The uncompleted dam has been largely removed, allowing the river to continue flowing freely through the valley.

The uncompleted dam has been largely removed, allowing the river to continue flowing freely through the valley.

Foto: Gilles Sabrie / DER SPIEGEL

A Biology Student Versus Beijing The Triumph of Environmental Activism in China

A planned dam in China's Red River Valley would have destroyed the habitat of an endangered bird. But a 31-year-old biology student stood up to the authorities and managed to block the project. How did he do it?
By Georg Fahrion in Yunnan

In the Yunnan Province valley he saved from destruction, Gu Bojian climbs out of the car. He gazes at the Red River flowing by and listens to the bells of the cattle trudging across the waterway downriver. Primary forest covers the mountainsides, and, like every year in the dry season, the trees have shed their leaves. A paradise of nature.

Aus: DER SPIEGEL 36/2021

The article you are reading originally appeared in German in issue 36/2021 (September 4th, 2021) of DER SPIEGEL.

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The remains of the dam’s foundation beneath the bubbling stream are only visible on second glance. The same goes for the concrete entrance to an abandoned tunnel gaping in the valley wall. Grass and bushes have grown over the area that once held a container village for construction workers. "Nature is returning,” says Gu. "If we hadn’t done what we did, everything would now be different.”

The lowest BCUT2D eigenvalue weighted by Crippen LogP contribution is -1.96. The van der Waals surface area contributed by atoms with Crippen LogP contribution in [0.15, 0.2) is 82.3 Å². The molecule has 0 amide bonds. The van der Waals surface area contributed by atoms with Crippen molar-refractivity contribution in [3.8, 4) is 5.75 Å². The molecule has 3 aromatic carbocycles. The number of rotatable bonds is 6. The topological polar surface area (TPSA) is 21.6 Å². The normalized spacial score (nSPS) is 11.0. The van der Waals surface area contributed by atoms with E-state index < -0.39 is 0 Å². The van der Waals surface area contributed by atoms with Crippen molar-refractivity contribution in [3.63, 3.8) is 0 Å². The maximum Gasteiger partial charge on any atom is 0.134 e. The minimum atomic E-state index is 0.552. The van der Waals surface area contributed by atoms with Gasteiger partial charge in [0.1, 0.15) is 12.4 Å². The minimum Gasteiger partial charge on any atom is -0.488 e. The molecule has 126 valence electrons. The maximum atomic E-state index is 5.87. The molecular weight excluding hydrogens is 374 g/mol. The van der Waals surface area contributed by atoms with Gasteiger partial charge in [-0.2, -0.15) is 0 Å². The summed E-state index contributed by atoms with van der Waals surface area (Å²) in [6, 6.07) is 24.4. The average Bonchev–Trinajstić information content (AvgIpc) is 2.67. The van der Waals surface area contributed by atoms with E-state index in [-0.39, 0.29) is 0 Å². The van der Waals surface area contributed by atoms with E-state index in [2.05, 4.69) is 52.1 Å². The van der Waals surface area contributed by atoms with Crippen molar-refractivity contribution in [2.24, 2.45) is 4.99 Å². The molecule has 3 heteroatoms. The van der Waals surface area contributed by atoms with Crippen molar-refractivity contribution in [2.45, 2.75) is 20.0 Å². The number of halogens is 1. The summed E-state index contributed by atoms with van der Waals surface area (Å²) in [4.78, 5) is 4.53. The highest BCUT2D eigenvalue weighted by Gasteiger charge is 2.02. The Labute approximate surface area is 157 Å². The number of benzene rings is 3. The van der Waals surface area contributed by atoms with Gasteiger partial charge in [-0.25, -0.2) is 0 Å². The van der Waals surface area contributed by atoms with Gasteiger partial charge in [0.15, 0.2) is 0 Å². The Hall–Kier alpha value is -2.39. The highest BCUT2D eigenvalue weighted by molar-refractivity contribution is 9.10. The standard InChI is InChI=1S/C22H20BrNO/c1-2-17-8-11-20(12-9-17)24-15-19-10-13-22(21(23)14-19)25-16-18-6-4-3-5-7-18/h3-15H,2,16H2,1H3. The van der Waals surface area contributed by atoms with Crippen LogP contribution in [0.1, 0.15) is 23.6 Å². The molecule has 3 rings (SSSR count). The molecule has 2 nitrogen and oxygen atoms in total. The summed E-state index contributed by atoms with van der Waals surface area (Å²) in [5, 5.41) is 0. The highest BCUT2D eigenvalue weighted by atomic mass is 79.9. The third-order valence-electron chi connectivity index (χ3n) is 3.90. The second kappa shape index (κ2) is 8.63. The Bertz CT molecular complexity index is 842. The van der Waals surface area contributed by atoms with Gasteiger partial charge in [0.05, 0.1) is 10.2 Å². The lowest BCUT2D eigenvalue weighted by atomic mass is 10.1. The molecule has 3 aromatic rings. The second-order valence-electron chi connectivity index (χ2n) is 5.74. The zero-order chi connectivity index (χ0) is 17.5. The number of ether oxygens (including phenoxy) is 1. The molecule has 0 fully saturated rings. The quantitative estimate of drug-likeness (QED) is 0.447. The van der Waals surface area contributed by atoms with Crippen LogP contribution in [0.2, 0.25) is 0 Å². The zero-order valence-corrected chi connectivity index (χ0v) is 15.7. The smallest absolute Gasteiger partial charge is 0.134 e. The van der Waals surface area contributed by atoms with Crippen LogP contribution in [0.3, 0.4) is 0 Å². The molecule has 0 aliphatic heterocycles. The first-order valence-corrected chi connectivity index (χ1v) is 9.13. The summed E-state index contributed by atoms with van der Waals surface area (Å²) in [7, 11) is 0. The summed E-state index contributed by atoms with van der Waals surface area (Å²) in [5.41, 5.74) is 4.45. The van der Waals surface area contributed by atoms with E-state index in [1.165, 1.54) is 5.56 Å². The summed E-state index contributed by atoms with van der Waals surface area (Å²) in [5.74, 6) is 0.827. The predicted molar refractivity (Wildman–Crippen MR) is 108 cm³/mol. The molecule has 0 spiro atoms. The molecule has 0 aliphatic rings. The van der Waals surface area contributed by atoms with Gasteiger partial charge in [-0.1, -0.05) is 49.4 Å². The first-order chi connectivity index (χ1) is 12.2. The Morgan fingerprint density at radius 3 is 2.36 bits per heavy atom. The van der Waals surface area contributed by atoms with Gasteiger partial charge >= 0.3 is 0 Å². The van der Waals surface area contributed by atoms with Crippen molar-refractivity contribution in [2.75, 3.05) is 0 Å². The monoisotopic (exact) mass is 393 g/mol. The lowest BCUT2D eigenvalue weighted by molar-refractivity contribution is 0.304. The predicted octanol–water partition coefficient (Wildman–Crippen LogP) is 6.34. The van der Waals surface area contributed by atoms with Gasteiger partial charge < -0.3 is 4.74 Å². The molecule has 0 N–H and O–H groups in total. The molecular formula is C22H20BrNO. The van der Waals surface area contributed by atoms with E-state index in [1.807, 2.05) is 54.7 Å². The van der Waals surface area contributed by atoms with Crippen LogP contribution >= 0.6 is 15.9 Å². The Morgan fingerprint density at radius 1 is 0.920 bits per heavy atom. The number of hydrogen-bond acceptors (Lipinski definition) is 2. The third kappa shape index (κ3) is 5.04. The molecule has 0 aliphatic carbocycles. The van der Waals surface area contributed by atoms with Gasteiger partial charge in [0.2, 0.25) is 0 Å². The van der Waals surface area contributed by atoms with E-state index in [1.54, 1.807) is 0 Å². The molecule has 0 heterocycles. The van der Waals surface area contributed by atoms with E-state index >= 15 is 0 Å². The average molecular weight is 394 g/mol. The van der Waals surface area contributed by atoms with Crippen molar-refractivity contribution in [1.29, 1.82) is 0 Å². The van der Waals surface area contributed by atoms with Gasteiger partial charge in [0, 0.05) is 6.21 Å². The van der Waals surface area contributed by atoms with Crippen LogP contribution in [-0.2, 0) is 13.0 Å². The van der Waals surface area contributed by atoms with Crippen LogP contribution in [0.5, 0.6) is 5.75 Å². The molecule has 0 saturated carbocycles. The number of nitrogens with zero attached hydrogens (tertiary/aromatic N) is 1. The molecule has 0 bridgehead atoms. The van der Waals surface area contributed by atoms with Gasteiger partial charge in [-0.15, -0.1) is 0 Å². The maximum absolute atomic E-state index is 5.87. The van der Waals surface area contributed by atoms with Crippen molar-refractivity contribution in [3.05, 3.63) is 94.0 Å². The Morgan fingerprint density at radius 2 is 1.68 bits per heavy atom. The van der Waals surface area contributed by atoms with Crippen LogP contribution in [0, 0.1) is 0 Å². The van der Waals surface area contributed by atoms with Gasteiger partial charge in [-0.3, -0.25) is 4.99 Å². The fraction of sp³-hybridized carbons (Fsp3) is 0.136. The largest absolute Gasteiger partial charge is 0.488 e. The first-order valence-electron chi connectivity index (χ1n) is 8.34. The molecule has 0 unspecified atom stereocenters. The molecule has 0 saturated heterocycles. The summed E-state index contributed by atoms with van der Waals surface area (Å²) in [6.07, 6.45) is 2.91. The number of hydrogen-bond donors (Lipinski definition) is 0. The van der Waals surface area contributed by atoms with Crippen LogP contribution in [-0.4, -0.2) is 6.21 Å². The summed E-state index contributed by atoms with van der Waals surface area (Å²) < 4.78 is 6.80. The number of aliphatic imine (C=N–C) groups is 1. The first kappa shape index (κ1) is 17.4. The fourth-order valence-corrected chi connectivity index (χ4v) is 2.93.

Indeed, if Gu and his fellow campaigners hadn’t prevented the dam from being built, the valley in southwestern China would now be at the bottom of a reservoir. He dedicated seven years of his life to this fight, but he believes it was worth it. After all, this isn’t just another river landscape, but likely the last refuge in China for a special bird, the green peafowl.

Gu was born in 1990 in the poor, inland region of Ningxia, whose inhabitants have a reputation for being tenacious. He has an easy laugh and often has a surprised look on his face. He has a degree in biology and is currently completing his doctorate at the elite Fudan University in Shanghai. This past spring, he agreed to revisit the stations of his battle.

Gu’s success is even more notable because he waged it against the Chinese state. The government had already approved the dam, with the electricity from its hydroelectric plant set to boost Yunnan’s economic development. The dam was to be built by a state-owned company, financed with 3.7 billion yuan of public funds, almost a half-billion euros. One third of this money had already been spent. But in January 2021, a court suspended the project, likely for good.

The Chinese state isn’t known for quickly caving to activists. Nevertheless, Gu Bojian managed to accomplish something remarkable: The system gave in. How is it possible for a person to do such a thing in an authoritarian state that increasingly restricts civil society? Is it possible that the Communist Party’s priorities, which have traditionally prioritized growth and prosperity above all else, including the environment, have changed?

Dressed in outdoor fleece, Gu slumps into the backseat of the minibus that will take us to the Red River valley. He recites the Latin names of the trees on the side of the road as we pass by. He says things like: "I love the sound of the gibbons.” He does not, though, like Shanghai, where he lives: "Too loud, too many people, too many high buildings.”

Where It All Started